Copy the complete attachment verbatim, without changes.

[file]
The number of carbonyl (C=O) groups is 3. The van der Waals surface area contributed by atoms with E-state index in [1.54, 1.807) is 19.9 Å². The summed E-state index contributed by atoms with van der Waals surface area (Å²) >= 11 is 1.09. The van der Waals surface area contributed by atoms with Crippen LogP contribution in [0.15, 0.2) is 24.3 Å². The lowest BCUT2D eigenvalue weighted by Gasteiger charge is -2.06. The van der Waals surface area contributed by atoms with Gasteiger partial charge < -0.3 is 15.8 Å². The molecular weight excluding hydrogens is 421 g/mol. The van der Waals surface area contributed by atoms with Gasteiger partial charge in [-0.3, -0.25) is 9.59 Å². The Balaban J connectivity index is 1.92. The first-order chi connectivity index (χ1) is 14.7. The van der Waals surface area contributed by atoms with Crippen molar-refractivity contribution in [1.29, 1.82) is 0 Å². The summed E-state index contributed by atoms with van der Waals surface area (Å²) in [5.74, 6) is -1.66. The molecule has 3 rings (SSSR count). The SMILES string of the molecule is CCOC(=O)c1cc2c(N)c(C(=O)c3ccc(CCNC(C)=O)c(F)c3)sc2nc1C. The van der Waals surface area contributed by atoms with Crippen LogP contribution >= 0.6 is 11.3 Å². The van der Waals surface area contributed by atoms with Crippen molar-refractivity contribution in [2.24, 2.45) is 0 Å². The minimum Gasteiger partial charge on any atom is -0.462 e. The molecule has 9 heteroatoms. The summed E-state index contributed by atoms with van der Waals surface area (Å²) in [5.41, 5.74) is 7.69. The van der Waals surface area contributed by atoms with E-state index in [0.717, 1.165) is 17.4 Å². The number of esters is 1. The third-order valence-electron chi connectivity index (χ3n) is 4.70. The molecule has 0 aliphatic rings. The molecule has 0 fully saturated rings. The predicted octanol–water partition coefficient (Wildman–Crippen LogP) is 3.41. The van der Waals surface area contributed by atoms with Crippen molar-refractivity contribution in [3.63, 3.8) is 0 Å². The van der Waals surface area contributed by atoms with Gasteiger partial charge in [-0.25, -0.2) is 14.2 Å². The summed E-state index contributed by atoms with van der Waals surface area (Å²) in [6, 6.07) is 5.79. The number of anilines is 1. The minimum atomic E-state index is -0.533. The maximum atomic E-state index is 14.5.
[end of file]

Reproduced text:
The number of carbonyl (C=O) groups is 3. The van der Waals surface area contributed by atoms with E-state index in [1.54, 1.807) is 19.9 Å². The summed E-state index contributed by atoms with van der Waals surface area (Å²) >= 11 is 1.09. The van der Waals surface area contributed by atoms with Crippen LogP contribution in [0.15, 0.2) is 24.3 Å². The lowest BCUT2D eigenvalue weighted by Gasteiger charge is -2.06. The van der Waals surface area contributed by atoms with Gasteiger partial charge < -0.3 is 15.8 Å². The molecular weight excluding hydrogens is 421 g/mol. The van der Waals surface area contributed by atoms with Gasteiger partial charge in [-0.3, -0.25) is 9.59 Å². The Balaban J connectivity index is 1.92. The first-order chi connectivity index (χ1) is 14.7. The van der Waals surface area contributed by atoms with Crippen molar-refractivity contribution in [1.29, 1.82) is 0 Å². The summed E-state index contributed by atoms with van der Waals surface area (Å²) in [5.74, 6) is -1.66. The molecule has 3 rings (SSSR count). The SMILES string of the molecule is CCOC(=O)c1cc2c(N)c(C(=O)c3ccc(CCNC(C)=O)c(F)c3)sc2nc1C. The van der Waals surface area contributed by atoms with Crippen LogP contribution >= 0.6 is 11.3 Å². The van der Waals surface area contributed by atoms with Crippen molar-refractivity contribution in [2.24, 2.45) is 0 Å². The minimum Gasteiger partial charge on any atom is -0.462 e. The molecule has 9 heteroatoms. The summed E-state index contributed by atoms with van der Waals surface area (Å²) in [5.41, 5.74) is 7.69. The van der Waals surface area contributed by atoms with E-state index in [0.717, 1.165) is 17.4 Å². The number of esters is 1. The third-order valence-electron chi connectivity index (χ3n) is 4.70. The molecule has 0 aliphatic rings. The molecule has 0 fully saturated rings. The predicted octanol–water partition coefficient (Wildman–Crippen LogP) is 3.41. The van der Waals surface area contributed by atoms with Crippen molar-refractivity contribution in [3.63, 3.8) is 0 Å². The van der Waals surface area contributed by atoms with Gasteiger partial charge in [-0.25, -0.2) is 14.2 Å². The summed E-state index contributed by atoms with van der Waals surface area (Å²) in [6, 6.07) is 5.79. The number of anilines is 1. The minimum atomic E-state index is -0.533. The maximum atomic E-state index is 14.5.